Posted By Bill Payer on Aug 14, 2019 | 0 comments

We’ve told you how excited we are about our September 17 program “Osceola’s Muse Preview.” If you missed earlier posts, we’ll have a panel discussion and preview vignettes of this exciting production that will debut at Battery Gadsden (1917 I’On Ave on Sullivan’s Island) for four performances October 11, 12, 18 and 19, 2019 at 7:30. Check out their Facebook page.

Our DIHS preview event will be at 6:30 pm, Tuesday, September 17 at Church of the Holy Cross on Daniel Island. We expect a big turnout for this event and because of limited space at the Parish Hall we’re asking that you rsvp. DIHS members can receive priority registration by sending an RSVP to Beth Bush at by Sept. 1. After Sept. 1, registration is open to the general public.

Among the panelists at our preview event will be acclaimed local artist and DIHS friend Jonathan Green.

Osceloa’s Muse is a theatrical story about the marriage of the famous Seminole warrior, Osceola, to Morning Dew, the daughter of a union between an escaped slave and a Native American. Its themes of subjugation, brutality, and unlikely alliances, resonate from Fort Moultrie’s ancient walls to news headlines today. This compelling episode of history, which ended beneath the soil of Sullivan’s Island, inspired a collaboration of actors, artists, and members of the Native American and cultural communities to conceive of a unique retelling at Battery Gadsden Cultural Center this October. Celebrated painter Jonathan Green, who designed the costumes and scenery for the production says, “We here in South Carolina are beginning to tell our own truths through the arts and history.”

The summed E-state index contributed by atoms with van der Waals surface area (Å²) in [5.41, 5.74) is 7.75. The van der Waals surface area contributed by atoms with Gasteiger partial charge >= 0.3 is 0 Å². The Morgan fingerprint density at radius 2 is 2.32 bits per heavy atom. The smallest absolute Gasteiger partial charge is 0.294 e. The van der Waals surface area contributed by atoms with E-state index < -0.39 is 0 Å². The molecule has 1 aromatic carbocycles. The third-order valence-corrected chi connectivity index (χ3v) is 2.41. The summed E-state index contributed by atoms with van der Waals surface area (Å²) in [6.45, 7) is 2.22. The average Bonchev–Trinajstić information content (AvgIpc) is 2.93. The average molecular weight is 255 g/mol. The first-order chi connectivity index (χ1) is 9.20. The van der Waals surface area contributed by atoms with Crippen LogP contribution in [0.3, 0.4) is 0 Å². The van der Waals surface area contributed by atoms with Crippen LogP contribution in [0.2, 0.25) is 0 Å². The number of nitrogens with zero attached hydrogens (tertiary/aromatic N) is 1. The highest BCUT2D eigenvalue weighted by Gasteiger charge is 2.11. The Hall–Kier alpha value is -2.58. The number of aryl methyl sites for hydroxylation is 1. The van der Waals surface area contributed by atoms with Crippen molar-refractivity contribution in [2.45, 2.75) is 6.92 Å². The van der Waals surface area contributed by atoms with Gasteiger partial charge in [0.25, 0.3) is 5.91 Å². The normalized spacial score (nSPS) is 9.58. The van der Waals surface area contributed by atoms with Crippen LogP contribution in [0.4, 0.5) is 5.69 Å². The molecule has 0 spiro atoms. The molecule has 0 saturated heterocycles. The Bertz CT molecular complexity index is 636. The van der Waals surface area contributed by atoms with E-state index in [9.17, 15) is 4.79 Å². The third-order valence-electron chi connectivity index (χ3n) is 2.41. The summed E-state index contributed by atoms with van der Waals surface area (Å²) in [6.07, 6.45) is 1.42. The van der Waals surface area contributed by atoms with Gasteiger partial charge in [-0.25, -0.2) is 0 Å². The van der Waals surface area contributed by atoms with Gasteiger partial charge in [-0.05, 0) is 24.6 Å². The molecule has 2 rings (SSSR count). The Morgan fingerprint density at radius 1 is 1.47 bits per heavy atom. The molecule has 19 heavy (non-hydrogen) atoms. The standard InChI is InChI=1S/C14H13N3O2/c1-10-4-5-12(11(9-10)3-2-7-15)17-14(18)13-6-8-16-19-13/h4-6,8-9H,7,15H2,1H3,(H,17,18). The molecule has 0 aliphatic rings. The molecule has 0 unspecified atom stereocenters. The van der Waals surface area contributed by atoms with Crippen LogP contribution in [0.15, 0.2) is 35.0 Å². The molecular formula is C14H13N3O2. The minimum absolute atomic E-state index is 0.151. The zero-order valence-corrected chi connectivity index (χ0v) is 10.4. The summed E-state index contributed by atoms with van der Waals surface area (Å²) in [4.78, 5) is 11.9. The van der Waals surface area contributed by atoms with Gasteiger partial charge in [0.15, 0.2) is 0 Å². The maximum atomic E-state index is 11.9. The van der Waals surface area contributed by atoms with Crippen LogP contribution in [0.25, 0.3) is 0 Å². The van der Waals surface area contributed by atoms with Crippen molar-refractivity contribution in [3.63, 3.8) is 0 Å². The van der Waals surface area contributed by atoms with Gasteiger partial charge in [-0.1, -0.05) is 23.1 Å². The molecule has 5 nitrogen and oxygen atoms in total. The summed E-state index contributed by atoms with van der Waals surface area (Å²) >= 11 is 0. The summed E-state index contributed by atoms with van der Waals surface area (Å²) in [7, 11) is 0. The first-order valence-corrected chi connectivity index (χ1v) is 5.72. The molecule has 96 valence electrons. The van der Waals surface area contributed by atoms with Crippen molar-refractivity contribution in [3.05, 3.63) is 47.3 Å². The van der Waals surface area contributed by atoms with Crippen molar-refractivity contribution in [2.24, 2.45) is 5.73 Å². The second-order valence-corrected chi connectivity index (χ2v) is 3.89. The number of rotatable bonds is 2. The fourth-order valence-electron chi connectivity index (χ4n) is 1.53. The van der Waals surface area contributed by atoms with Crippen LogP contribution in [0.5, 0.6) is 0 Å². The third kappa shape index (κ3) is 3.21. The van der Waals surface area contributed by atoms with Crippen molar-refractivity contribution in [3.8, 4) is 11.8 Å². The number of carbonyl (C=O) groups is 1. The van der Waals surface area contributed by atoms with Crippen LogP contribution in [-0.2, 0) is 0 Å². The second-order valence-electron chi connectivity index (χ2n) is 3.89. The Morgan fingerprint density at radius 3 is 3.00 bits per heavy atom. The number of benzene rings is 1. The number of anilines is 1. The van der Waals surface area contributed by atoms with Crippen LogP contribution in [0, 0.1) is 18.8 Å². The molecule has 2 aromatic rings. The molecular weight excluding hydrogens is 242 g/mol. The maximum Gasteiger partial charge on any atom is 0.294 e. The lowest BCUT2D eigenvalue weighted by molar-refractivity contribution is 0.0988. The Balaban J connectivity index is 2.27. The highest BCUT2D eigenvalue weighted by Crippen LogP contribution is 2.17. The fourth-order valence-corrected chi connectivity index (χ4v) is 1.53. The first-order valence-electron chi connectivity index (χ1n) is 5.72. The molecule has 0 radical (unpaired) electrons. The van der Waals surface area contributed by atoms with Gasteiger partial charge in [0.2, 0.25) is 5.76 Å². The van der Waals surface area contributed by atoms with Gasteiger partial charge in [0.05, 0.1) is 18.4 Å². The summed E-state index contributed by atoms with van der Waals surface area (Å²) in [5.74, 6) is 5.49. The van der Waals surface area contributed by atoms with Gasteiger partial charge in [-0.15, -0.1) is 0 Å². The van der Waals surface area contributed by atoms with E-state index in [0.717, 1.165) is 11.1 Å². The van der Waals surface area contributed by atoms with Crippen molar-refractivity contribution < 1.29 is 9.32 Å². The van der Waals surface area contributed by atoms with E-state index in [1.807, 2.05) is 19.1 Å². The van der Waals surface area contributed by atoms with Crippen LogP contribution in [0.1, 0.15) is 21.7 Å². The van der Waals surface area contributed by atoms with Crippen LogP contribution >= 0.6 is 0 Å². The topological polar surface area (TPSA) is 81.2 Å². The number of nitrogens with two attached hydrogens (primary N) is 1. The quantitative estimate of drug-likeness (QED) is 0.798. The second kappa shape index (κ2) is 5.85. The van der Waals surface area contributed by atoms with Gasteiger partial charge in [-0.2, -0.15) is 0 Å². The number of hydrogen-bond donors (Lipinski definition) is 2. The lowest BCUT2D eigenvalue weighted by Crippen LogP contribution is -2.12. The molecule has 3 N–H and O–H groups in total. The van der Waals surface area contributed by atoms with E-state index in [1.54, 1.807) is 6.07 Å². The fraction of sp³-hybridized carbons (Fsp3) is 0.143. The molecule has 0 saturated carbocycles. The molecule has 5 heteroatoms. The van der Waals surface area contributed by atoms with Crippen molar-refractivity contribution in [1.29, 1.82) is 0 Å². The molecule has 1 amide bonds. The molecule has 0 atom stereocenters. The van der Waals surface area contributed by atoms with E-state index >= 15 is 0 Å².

Green, whose colorful paintings are collected worldwide, has been truly inspired by Morning Dew. Although much of her true story has been lost, she remains a mysteriously captivating character and symbol of the fierce alliance of Native Americans, freed Blacks, and slaves that ended so tragically. Cultural intersections have compelled Green throughout his career. When he infused Spoleto’s 2016 production of Porgy and Bess with African aesthetic, it was a revelatory moment in Charleston’s cultural history. He’s enthusiastic about doing that again for Osceola’s Muse.
“My role is preserving the visual imagery of our culture,” said Green. “It’s my role coming from one culture and being part of another. I’m always thinking of what I can do to visually remind us of the beauty of Africans.”
Historical photographs of Osceola and Morning Dew show African influences in their dress, along with colonial and Native ones. Green’s costumes combine the traditional Seminole accessories such as ostrich features with kente cloth and diamond shapes.
“Everytime I approach the canvas, I strive to capture the magnificent legacy my ancestors left me and my family despite their enslavement, oppression, and horrific challenges. I choose to paint with my heritage, not with angst but to celebrate the traditions.”
“The mission of the Battery Gadsden Cultural Center is not just preservation of island history, but also of island culture,” noted Michael Walsh, president of the Center. “…Osceola’s Muse will fulfill both the cultural and historical goals of our organization.”
And provide an inspiration evening of provocative theatre.

Submit a Comment

Your email address will not be published. Required fields are marked *